Have you ever asked yourself “What is the meaning of life?” Wondered about the secret to life, the universe and everything? Why are atheists so sure there is no God and categorically deny His existence? Why are many others so sure that He does exist?
Andrew Wilson is one of my favourite preachers and writers and is a very gifted communicator. In his latest book “If God then what?” he helps us to think through the huge questions of life; the sort of questions that get filtered out through the ‘white noise’ of everyday life and our busy schedules; questions that seem so big that we dare not tackle them.
Through his own (often amusing) experiences, and using modern metaphors of film, media, popular culture and history, Andrew walks us through 10 questions that he considers helpful “…if we’re ever wondering about truth, origins and redemption…” and how we find meaning in Life.
The first few chapters are about fundamentalism, knowledge, and how and where ideas come from. He travels through science and philosophy asking questions such as “how do we know things”,” how did we get here” and “how did the universe start”? In the second half of the book he proceeds to ask questions such as “what is wrong with the world, and what could be the answer?” He follows the argument that the existence of God is at least possible, and if that is the case, what would it mean for us?
We finally look at the ‘evidence’ for the resurrection of Jesus and how this one event in history, if true, has huge ramifications for the whole of mankind.
This book is a refreshing take on the whole subject of apologetics (presenting a rational basis for the Christian faith and defending it against objections). It takes the reader through logical arguments that are never ‘preachy’, using excellent and helpful illustrations.
I found this book extremely interesting, so much so that I read it within a week – amazing for a really slow reader like me! I found it hard to put down on occasions as I followed the flow of the author’s arguments. It will certainly get your ‘little grey cells’ firing better than caffeine, so I wouldn’t suggest reading it last thing at night. Andrew appears intelligent and well read but I would say that this book is very clear and accessible, especially for non-academics (again like me!).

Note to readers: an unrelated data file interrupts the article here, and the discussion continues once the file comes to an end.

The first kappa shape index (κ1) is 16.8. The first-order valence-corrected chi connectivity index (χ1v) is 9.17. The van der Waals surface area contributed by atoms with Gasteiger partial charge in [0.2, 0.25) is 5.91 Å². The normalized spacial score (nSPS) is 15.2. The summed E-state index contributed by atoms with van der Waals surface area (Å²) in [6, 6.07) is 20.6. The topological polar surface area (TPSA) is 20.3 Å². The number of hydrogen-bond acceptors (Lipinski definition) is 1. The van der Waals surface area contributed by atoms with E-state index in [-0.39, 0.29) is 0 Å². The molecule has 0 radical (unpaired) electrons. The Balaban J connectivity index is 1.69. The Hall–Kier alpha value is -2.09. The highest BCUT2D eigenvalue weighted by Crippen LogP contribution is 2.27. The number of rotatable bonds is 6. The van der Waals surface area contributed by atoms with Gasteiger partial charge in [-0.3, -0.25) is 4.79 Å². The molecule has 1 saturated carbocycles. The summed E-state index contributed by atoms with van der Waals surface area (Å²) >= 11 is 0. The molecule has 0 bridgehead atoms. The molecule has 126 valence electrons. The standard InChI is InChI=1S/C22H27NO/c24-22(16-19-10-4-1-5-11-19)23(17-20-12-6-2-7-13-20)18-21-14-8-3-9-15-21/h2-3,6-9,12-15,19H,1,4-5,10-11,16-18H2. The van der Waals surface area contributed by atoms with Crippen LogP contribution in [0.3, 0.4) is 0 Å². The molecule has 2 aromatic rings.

When I first found the book on Amazon I was intrigued to read that the first review was written by an atheist who regularly reads books written by people he disagrees with. I thought “oh no, here we go”, but after trying to find problems and holes in Andrew’s arguments, he came to the conclusion that it was ‘disappointingly good’, a backhanded compliment if ever I’ve heard one. He even recommends it as a good book for those looking for a book on apologetics.
In my opinion this is an excellent book for Christians to give reasons for what they believe, and for non-Christians to why they should believe. So once you’ve read it, why not buy a copy for your friends who are seeking answers too?
You can buy the book by clicking on the link below. Just to be totally transparent, if you buy through these links I will receive a tiny commission. Thanks
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